The Supervisory Role of the Court of Arbitration for Sport in Regulating the International Sport System

By Marcus Mazzucco and Hilary Findlay.

Published by The Sport Collection

Format Price
Article: Print $US10.00
Article: Electronic $US5.00

The international sport system exists and operates as a self-regulating private legal order that is governed by international non-governmental organizations, such as the International Olympic Committee (IOC), the World Anti-Doping Agency (WADA) and international sport federations (IFs). Nation states have deferred to this regulatory autonomy by either refraining from enacting legislation governing national sport bodies, or adopting legislation that recognizes the near exclusive authority of the IOC and IFs over national sport organizations and national Olympic committees. Similarly, with respect to dispute resolution, the emergence of private sports arbitration tribunals, both at the national and international level, has substantially reduced the ability of national courts to intervene into sporting disputes. The effect of these developments has been to shield the autonomy of the international sport system from regulation by national legal systems. From a national law perspective, this self-regulation has significant implications when the rules and regulations of international sport bodies contravene fundamental principles of equity and fairness, typically enshrined in and protected by domestic human rights law. This concern was realized in the recent case of Sagen v. Vancouver Organizing Committee for the 2010 Olympic and Paralympic Winter Games, wherein several female ski jumpers brought a constitutional challenge against the Vancouver Olympic Organizing Committee for implementing the IOC’s decision not to include women’s ski jumping in the 2010 Olympic Programme. The purpose of this paper is to examine whether current systems of regulation within the sport system, specifically, the Court of Arbitration for Sport (CAS) and the IOC Ethics Commission, are able to provide the necessary oversight over international sport bodies that national legal systems are often unable to provide. It is argued that CAS, as the more suitable regulator, has both the authority and an obligation to exercise a greater supervisory role over the international sport system.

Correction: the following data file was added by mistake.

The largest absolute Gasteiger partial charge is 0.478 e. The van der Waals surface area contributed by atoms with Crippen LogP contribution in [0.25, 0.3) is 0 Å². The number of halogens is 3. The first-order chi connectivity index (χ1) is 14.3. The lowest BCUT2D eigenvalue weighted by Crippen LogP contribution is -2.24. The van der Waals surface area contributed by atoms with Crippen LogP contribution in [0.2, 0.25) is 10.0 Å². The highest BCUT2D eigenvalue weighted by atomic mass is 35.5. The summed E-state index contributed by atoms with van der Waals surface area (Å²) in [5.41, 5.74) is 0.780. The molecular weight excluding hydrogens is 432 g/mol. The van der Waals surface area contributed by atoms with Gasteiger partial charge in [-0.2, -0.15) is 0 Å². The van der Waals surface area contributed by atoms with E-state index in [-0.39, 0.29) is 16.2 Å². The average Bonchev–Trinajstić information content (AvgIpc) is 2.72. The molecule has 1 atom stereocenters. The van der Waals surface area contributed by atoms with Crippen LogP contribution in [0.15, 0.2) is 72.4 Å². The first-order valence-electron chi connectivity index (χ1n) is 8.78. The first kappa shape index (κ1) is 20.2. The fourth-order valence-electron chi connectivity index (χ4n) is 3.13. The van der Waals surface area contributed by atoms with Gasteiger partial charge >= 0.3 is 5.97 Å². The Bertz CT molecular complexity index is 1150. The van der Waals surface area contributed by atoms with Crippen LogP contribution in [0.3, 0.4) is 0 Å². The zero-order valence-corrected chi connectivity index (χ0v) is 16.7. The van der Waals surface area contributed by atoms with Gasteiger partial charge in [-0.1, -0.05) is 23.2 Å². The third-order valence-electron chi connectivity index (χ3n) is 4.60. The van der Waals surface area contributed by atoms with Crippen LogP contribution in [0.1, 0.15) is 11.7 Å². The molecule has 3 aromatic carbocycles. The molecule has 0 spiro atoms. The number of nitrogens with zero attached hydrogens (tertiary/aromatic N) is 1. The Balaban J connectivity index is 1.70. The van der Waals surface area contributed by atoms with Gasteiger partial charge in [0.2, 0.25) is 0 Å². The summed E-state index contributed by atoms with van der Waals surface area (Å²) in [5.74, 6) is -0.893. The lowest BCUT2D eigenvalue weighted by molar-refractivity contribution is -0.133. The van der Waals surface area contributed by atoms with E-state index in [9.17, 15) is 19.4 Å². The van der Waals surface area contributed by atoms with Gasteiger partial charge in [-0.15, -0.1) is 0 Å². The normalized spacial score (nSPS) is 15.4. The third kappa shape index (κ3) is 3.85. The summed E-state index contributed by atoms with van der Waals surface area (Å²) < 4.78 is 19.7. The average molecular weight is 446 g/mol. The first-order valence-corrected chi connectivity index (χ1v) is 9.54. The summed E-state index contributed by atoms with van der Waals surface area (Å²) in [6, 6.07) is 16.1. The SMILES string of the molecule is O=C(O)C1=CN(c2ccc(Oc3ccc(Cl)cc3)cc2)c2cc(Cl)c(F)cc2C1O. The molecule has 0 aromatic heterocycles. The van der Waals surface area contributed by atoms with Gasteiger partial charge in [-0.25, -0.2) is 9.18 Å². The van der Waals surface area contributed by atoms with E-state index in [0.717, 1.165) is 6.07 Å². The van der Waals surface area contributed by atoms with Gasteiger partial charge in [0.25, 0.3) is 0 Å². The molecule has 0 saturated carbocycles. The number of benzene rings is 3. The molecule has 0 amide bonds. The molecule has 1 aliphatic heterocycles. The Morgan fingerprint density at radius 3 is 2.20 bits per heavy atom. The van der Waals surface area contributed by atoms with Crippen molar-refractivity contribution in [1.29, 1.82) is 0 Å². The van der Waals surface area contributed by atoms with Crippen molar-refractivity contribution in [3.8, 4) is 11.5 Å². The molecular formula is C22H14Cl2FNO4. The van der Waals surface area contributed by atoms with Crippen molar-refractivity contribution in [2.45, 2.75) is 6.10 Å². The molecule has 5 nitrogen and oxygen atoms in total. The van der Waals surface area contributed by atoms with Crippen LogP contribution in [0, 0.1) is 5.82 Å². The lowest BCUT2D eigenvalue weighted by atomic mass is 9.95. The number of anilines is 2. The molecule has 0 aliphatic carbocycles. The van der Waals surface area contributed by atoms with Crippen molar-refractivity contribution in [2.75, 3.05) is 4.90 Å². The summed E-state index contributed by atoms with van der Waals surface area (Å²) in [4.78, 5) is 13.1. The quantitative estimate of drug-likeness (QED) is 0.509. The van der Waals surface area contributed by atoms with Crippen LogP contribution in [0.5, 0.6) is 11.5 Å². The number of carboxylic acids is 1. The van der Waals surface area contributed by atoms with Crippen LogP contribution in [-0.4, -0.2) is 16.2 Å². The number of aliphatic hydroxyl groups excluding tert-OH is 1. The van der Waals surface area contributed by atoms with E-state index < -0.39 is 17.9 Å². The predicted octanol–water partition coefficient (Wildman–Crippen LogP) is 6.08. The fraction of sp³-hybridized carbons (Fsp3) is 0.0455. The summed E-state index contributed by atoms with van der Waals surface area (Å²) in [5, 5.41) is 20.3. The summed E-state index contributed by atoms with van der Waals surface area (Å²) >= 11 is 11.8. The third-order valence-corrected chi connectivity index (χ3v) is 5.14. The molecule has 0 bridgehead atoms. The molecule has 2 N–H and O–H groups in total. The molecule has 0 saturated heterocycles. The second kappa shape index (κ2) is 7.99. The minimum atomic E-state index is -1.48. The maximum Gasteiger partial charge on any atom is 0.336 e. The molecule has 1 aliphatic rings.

Keywords: Sports Law, International Sport, Court of Arbitration for Sport, IOC Ethics Commission, Women’s Ski Jumping, 2010 Olympic Games, Lex Sportiva, Sport Governance

The International Journal of Sport and Society, Volume 1, Issue 2, pp.131-144. Article: Print (Spiral Bound). Article: Electronic (PDF File; 669.198KB).

Marcus Mazzucco

Third Year Student, Faculty of Law, University of Victoria, Victoria, British Columbia, Canada

Marcus Mazzucco recently obtained his Juris Doctor from the Faculty of Law at the University of Victoria, Canada. He previously completed his Bachelor of Physical and Health Education at the University of Toronto, Canada. His research interests and publications concern legal and policy aspects involving the protection of children in sport, Canadian and international sport arbitration, and international sport governance. Marcus will be articling with the Legal Services Branch of the Ontario Ministry of Health and Long-Term Care and the Ministry of Health Promotion.

Dr. Hilary Findlay

Associate Professor, Department of Sport Management, Faculty of Applied Health Sciences, Brock University, St. Catharines, Ontario, Canada

Hilary Findlay, PhD, LL.B., Associate Professor, Department of Sport Management, Brock University and a Director with the Centre for Sport and Law. Her research focuses on national and international sport dispute resolution.